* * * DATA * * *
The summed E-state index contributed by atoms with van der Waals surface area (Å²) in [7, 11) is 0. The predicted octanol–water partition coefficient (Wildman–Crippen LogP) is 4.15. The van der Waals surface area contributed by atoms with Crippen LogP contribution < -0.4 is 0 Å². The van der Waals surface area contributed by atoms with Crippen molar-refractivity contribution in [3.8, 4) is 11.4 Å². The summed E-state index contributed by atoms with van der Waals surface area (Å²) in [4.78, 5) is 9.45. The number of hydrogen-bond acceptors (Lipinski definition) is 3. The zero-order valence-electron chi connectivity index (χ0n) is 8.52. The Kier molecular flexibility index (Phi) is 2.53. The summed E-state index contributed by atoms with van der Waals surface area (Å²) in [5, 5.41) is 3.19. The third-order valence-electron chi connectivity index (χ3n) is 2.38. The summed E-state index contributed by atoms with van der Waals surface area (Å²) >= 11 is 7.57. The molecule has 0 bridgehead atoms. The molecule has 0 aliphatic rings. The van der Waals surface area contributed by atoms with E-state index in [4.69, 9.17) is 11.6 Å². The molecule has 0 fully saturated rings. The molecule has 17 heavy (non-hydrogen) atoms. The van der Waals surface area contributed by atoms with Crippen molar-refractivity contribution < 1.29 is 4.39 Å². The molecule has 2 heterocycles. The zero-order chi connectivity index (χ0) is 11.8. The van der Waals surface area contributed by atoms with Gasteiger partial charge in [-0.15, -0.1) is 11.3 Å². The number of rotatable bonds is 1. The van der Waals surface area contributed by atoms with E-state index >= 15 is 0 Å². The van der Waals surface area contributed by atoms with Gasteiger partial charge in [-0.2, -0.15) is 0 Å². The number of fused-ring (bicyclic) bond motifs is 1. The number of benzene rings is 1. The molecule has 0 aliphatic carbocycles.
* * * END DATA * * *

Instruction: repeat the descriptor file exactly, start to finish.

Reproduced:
The summed E-state index contributed by atoms with van der Waals surface area (Å²) in [7, 11) is 0. The predicted octanol–water partition coefficient (Wildman–Crippen LogP) is 4.15. The van der Waals surface area contributed by atoms with Crippen LogP contribution < -0.4 is 0 Å². The van der Waals surface area contributed by atoms with Crippen molar-refractivity contribution in [3.8, 4) is 11.4 Å². The summed E-state index contributed by atoms with van der Waals surface area (Å²) in [4.78, 5) is 9.45. The number of hydrogen-bond acceptors (Lipinski definition) is 3. The zero-order valence-electron chi connectivity index (χ0n) is 8.52. The Kier molecular flexibility index (Phi) is 2.53. The summed E-state index contributed by atoms with van der Waals surface area (Å²) in [5, 5.41) is 3.19. The third-order valence-electron chi connectivity index (χ3n) is 2.38. The summed E-state index contributed by atoms with van der Waals surface area (Å²) >= 11 is 7.57. The molecule has 0 bridgehead atoms. The molecule has 0 aliphatic rings. The van der Waals surface area contributed by atoms with E-state index in [4.69, 9.17) is 11.6 Å². The molecule has 0 fully saturated rings. The molecule has 17 heavy (non-hydrogen) atoms. The van der Waals surface area contributed by atoms with Crippen molar-refractivity contribution < 1.29 is 4.39 Å². The molecule has 2 heterocycles. The zero-order chi connectivity index (χ0) is 11.8. The van der Waals surface area contributed by atoms with Gasteiger partial charge in [-0.15, -0.1) is 11.3 Å². The number of rotatable bonds is 1. The van der Waals surface area contributed by atoms with E-state index >= 15 is 0 Å². The van der Waals surface area contributed by atoms with Gasteiger partial charge in [-0.2, -0.15) is 0 Å². The number of fused-ring (bicyclic) bond motifs is 1. The number of benzene rings is 1. The molecule has 0 aliphatic carbocycles.